Collector-promoter combination effect

The previously described results prove the significant influence of the process chemistry on the transference rate of the xanthate-silver species from the collection zone into the froth zone, surpassing the hydrodynamics of the gas-liquid dispersion generated by the cylindrical sparger.

Figure 7 shows the results of the collector-promoter combination and promoter alone in the silver ion flotation in function of Jg. These mixes don't achieve an improvement in silver recovery compared to the results of using only xanthate (0.06 g L-1). However, the recoveries are significantly high when using combinations of 0.03/0.03 g L-1 xanthate/XL 2945 promoter with values of 91% at Jg of 0.8 cm s-1, Jl 0.72 cm s-1, while for the combination of xanthate and XL 2945 promoter, the highest recovery was 84% at Jg of 0.3 cm s-1.

Combinations of promoter alone present the lower recoveries, and even the % w/w of silver flotation decreases with the Jg increment. This is due to the poor dilution of the used anionic promoters, as well as to the preference of these promoters towards some other species with lower ionic radius contained in the spent liquid fixers (such as Al, Fe, Cu). On the other hand the xanthate is highly selective for ionic silver, forming the metal-organic complex, as previously described. The chemistry of the system clearly plays an important role in the kinetics of the elimination of the silver ion from the solution at a degree higher than the hydrodynamic conditions of the system. However, both conditions complement each other for reaching the best separation efficiencies.

Figure 8 shows the behavior of the dispersion properties, % v/v Eg and Sb (s-1) in function of Jg for the process with collector-promoter and promoter combinations. It can be observed that the hydrodynamic characteristics of the system do not vary significantly with regards to those of the collector alone. However, for the latter, both the gas holdup and the Sb are slightly higher.

The rise in the Jg increases the volumetric percentage of gas holdup, and therefore, this is increased by the Sb, permitting the essential mechanism for the ion flotation of silver. However, due to the low electrostatic attraction of the organic reagents to silver, the recoveries do not improve compared to the process with xanthate alone, even with the proper hydro-dynamic conditions.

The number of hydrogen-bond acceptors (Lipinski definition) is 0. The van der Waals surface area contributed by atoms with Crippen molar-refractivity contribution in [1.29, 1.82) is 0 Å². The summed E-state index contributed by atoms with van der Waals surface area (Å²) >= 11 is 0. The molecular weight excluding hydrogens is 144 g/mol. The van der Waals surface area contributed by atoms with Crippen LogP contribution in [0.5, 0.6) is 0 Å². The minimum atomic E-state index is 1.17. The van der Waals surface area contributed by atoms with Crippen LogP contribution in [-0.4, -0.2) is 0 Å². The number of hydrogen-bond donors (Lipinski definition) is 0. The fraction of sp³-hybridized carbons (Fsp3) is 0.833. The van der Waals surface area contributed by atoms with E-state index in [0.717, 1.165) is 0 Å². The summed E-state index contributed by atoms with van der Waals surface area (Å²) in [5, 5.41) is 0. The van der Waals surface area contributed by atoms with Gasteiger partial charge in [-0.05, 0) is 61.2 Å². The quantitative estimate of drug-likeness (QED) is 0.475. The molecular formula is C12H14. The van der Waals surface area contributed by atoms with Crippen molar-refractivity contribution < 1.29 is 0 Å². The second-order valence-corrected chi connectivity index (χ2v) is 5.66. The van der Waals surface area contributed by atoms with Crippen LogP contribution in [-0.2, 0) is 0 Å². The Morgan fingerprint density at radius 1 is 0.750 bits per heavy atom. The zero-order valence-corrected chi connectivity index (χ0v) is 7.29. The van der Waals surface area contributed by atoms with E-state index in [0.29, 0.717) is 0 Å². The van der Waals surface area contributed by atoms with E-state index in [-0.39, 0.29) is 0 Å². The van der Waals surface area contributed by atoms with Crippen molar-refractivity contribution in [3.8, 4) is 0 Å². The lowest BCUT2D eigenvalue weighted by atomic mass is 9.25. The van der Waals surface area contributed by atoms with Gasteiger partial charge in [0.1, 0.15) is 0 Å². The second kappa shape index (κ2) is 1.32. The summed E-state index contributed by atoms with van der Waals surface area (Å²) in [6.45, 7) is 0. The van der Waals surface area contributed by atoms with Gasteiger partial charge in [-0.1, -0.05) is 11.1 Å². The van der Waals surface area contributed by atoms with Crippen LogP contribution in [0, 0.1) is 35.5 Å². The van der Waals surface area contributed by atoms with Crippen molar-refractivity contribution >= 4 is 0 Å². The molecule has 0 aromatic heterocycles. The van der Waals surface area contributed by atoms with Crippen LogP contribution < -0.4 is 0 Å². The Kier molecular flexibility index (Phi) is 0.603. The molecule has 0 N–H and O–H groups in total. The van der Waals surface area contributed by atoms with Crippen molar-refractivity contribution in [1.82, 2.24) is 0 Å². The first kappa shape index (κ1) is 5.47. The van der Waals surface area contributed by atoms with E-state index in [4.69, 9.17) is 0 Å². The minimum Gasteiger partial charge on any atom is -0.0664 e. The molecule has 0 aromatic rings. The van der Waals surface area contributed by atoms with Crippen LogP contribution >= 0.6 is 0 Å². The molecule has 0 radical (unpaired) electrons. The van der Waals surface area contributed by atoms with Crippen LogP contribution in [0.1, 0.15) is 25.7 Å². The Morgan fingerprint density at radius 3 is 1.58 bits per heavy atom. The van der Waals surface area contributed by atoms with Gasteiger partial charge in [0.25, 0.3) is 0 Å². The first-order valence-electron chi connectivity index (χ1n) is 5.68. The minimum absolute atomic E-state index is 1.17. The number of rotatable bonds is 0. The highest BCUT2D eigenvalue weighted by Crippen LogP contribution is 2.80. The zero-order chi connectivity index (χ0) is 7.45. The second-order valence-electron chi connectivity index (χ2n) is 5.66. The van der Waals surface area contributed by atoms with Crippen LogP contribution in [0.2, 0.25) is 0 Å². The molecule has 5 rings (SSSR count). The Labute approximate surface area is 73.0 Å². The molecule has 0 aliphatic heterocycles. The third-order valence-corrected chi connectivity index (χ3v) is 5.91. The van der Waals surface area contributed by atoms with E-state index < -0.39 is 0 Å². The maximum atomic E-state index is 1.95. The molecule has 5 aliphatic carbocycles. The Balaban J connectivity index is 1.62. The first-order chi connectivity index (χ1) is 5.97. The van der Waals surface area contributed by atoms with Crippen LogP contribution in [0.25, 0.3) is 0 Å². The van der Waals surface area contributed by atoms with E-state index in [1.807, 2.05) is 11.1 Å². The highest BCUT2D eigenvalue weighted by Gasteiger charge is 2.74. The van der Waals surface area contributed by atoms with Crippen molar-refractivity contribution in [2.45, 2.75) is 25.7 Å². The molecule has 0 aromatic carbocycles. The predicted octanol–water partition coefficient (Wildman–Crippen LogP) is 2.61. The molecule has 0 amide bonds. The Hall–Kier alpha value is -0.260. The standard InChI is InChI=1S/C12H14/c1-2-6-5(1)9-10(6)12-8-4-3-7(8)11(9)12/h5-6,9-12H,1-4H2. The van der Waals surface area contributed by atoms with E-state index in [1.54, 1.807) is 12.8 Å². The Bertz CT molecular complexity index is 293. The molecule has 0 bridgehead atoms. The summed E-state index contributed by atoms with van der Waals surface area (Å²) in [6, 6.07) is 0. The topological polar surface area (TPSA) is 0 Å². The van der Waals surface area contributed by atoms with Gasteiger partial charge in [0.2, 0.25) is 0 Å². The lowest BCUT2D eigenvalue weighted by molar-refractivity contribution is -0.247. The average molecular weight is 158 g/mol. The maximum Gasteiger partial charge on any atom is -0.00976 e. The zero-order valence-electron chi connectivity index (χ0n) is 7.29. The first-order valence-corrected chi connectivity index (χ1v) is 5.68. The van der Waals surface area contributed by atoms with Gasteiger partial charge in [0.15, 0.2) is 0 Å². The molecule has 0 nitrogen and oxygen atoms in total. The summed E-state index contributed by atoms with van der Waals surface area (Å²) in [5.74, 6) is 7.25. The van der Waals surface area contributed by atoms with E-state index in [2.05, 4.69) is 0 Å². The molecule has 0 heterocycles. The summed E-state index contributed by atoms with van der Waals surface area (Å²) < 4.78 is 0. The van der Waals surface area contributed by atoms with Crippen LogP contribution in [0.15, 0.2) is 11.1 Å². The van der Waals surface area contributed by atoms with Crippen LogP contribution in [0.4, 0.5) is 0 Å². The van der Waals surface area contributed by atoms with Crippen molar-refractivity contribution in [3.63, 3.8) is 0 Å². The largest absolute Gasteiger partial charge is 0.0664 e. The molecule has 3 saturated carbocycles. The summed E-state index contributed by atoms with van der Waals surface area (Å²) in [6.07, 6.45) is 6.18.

Figure 9 shows the behavior of the bubble size Db (cm), the fraction of gas holdup and the kinetic constant of apparent flotation rate (min-1) in function of Jg cm s-1 of the xanthate-promoter XL 2945 system at Jl 0.72 cm s-1. It can be observed that the % v/v Eg increases linearly with the Jg, until changing at 0.3 cm s-1 stopping at. Higher values change the flow regime, from homogeneous and uniform to turbulent, where big-sized and small-sized bubbles are found together. This has a direct effect on the bubble size and on the kinetics of the elimination of the silver ion. High gas rates, besides incrementing the bubble diameter, increase also the amount of bubble surfaces, which helps to slightly increase the kinetics of apparent flotation; therefore, there is a strong relation between Jg and optimal bubble size. Under the experimental conditions described for carrying out the silver ion flotation, the optimal Db is 0.06 (cm) at Jg 0.8 cm s-1. Nevertheless, the hydrodynamics generated at Jg 1.0, exceeds the chemical conditions, and the kinetics of apparent flotation decreases.

pH effect

It is clear that the % w/w of silver flotation of the diluted spent fixers is affected, first, by the chemistry of the process, and second, by the hydrodynamics of disperse and continuous phases.